Pricing is … Part of a Bigger Game

OSU vs UMThere’s always a bigger game, especially when it comes to pricing.

We often think of pricing as putting a price on a product. This is true, but it’s so much bigger.  Here are several examples.

Scope: When we sell one item, we can probably sell more. Think of this as complementary products. By pricing low on the products our buyers use to make the decision, we may be able to win the deal and then make real profit with complementary products.

Scope: When large companies negotiate with large companies there are usually multiple transactions happening at once. Imagine Dell and Intel. Dell buys from Intel. Intel buys from Dell. Dell could also buy AMD. Intel could also buy from Acer. Dell could purchase a multitude of different products from Intel. Intel could do the same. When purchasing for one company is negotiating a part and a price, they almost always make it bigger. More parts. Total spend.

Deal size: Sometimes our customers use more and more product over time. This is true with consumables and when selling parts to manufacturers. The bigger deal is to buy more, commit for a longer period of time. Sometimes buyers will offer to do this to get a better deal. Sometimes sellers will insist on this when buyers ask for discounts.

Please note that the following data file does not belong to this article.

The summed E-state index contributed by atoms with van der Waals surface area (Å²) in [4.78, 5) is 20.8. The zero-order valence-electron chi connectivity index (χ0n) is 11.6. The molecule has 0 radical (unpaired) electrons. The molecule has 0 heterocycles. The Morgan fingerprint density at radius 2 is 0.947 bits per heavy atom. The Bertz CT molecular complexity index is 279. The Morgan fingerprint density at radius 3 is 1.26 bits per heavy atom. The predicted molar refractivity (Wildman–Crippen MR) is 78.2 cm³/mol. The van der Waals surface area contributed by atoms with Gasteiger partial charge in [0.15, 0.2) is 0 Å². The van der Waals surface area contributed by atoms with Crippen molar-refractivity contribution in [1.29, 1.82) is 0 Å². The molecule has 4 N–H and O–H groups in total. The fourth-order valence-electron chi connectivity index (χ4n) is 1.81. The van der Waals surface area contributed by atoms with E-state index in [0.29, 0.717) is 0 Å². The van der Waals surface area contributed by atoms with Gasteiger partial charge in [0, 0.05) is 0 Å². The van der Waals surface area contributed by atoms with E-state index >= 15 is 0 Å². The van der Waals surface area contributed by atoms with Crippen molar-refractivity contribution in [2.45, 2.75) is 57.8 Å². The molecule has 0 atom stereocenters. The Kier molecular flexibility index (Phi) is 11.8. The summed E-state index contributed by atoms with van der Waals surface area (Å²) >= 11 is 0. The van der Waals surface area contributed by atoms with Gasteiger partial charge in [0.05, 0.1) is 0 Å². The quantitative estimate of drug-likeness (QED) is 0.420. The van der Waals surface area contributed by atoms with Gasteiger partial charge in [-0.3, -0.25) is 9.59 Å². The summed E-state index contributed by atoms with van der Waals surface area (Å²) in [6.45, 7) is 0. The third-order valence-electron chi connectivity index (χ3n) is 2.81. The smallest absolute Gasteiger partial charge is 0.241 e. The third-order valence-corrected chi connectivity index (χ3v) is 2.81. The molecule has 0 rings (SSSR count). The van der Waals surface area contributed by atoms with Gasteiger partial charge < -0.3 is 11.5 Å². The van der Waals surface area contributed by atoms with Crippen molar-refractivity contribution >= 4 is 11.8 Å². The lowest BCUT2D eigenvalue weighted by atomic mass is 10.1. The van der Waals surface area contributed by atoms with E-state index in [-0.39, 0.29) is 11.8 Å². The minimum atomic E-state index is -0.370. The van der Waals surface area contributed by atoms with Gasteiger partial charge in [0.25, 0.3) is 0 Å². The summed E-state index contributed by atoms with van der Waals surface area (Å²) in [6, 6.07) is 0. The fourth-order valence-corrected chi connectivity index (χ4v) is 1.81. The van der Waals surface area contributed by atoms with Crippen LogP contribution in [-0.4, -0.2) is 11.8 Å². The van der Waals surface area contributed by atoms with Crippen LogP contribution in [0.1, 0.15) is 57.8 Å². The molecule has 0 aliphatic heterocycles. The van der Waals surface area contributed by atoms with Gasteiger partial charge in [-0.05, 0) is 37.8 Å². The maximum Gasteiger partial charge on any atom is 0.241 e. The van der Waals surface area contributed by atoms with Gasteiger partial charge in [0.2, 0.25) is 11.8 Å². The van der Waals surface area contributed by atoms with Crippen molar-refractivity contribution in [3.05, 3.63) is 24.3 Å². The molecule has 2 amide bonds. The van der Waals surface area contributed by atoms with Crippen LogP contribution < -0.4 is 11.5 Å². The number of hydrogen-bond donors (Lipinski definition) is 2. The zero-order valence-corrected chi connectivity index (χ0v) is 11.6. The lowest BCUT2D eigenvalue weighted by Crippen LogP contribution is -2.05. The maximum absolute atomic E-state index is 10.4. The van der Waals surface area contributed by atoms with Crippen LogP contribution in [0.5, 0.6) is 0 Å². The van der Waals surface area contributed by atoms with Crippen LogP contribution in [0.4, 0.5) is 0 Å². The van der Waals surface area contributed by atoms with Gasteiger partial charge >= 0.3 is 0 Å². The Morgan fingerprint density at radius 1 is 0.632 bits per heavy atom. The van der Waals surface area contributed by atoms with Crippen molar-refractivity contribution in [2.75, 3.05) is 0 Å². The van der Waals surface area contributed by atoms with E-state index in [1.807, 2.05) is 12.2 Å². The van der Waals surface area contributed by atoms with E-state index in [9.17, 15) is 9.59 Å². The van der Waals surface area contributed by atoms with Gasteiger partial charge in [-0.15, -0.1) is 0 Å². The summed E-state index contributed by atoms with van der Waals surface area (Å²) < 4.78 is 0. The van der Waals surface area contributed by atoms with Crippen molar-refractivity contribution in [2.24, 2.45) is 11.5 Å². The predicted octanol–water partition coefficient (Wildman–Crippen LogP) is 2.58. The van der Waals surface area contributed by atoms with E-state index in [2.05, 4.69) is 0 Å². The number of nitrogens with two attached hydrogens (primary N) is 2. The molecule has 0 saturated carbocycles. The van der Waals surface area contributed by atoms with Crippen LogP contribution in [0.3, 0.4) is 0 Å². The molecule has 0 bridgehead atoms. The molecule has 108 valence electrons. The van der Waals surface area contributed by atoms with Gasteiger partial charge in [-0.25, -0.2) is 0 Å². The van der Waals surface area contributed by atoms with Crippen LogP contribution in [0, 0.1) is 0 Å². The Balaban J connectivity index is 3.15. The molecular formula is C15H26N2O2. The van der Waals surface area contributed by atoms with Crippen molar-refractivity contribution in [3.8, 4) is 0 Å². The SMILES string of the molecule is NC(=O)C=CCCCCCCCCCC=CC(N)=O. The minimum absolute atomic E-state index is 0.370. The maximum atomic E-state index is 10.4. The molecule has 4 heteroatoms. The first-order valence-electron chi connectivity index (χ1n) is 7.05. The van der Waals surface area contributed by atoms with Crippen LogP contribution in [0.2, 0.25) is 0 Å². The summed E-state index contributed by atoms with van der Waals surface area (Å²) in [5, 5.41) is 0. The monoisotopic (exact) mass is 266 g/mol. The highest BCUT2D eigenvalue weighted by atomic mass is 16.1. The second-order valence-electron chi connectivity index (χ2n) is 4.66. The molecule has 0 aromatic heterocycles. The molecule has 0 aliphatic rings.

Deal size: We often see volume discounts. If a buyer is willing to commit to more, they can get a better per unit price. The game is bigger.

Loyalty: Think lifetime value of a customer. If you can gouge them today, you might lose them as a customer in the future. By maintaining loyalty they buy from you over the long term.

Strategic relationships: A purchasing agent might say, “If you give me a better price I’ll help you get designed into the next product.” Similarly, a salesperson might say, “I might be able to get you that discount you need if you can help me get designed into the next product.” Instead of the next product it could be a joint white paper, an introduction to another company, a referral, anything that’s strategic to the seller.

There are many more examples. The point is that it’s almost never simply one product and one price. There’s almost always a bigger game. Can you identify the bigger games you play? The goal is to play the big games as well if not better than you play the small ones.


Photo by Ytoyoda

Mark Stiving

Mark Stiving

Mark Stiving is chief pricing educator with Impact Pricing LLC. Connect with him on LinkedIn

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